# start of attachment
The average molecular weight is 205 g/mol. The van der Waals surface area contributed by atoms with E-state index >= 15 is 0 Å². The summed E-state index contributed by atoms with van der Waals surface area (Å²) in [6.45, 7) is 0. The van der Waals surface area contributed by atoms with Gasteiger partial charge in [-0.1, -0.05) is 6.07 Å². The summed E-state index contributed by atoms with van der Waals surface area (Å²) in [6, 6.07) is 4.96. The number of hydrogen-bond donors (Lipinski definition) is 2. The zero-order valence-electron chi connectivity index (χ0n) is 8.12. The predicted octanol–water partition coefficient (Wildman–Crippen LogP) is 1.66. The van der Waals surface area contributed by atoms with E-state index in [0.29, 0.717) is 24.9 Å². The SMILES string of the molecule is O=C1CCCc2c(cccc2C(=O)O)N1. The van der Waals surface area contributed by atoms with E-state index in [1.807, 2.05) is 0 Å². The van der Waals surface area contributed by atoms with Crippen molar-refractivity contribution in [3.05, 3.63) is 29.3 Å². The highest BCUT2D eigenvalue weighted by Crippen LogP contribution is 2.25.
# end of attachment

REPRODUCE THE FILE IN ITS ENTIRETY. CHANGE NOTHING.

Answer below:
The average molecular weight is 205 g/mol. The van der Waals surface area contributed by atoms with E-state index >= 15 is 0 Å². The summed E-state index contributed by atoms with van der Waals surface area (Å²) in [6.45, 7) is 0. The van der Waals surface area contributed by atoms with Gasteiger partial charge in [-0.1, -0.05) is 6.07 Å². The summed E-state index contributed by atoms with van der Waals surface area (Å²) in [6, 6.07) is 4.96. The number of hydrogen-bond donors (Lipinski definition) is 2. The zero-order valence-electron chi connectivity index (χ0n) is 8.12. The predicted octanol–water partition coefficient (Wildman–Crippen LogP) is 1.66. The van der Waals surface area contributed by atoms with E-state index in [0.29, 0.717) is 24.9 Å². The SMILES string of the molecule is O=C1CCCc2c(cccc2C(=O)O)N1. The van der Waals surface area contributed by atoms with E-state index in [1.807, 2.05) is 0 Å². The van der Waals surface area contributed by atoms with Crippen molar-refractivity contribution in [3.05, 3.63) is 29.3 Å². The highest BCUT2D eigenvalue weighted by Crippen LogP contribution is 2.25.